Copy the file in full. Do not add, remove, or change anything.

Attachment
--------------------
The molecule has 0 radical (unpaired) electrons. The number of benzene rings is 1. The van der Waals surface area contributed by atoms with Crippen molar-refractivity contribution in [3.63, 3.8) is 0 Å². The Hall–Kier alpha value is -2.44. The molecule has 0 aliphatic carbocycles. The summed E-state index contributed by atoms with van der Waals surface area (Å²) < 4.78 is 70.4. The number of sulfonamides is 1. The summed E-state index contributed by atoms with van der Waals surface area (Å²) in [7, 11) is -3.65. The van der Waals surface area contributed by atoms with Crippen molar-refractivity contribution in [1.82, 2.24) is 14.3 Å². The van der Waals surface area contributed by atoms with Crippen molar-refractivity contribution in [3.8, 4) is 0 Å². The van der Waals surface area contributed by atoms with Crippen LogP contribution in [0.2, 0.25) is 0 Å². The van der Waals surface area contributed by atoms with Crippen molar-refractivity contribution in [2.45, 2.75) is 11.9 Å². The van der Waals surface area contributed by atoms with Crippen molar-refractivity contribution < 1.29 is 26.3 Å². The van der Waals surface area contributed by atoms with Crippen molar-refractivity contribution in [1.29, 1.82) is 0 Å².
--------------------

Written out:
The molecule has 0 radical (unpaired) electrons. The number of benzene rings is 1. The van der Waals surface area contributed by atoms with Crippen molar-refractivity contribution in [3.63, 3.8) is 0 Å². The Hall–Kier alpha value is -2.44. The molecule has 0 aliphatic carbocycles. The summed E-state index contributed by atoms with van der Waals surface area (Å²) < 4.78 is 70.4. The number of sulfonamides is 1. The summed E-state index contributed by atoms with van der Waals surface area (Å²) in [7, 11) is -3.65. The van der Waals surface area contributed by atoms with Crippen molar-refractivity contribution in [1.82, 2.24) is 14.3 Å². The van der Waals surface area contributed by atoms with Crippen molar-refractivity contribution in [3.8, 4) is 0 Å². The van der Waals surface area contributed by atoms with Crippen LogP contribution in [0.2, 0.25) is 0 Å². The van der Waals surface area contributed by atoms with Crippen molar-refractivity contribution in [2.45, 2.75) is 11.9 Å². The van der Waals surface area contributed by atoms with Crippen molar-refractivity contribution < 1.29 is 26.3 Å². The van der Waals surface area contributed by atoms with Crippen molar-refractivity contribution in [1.29, 1.82) is 0 Å².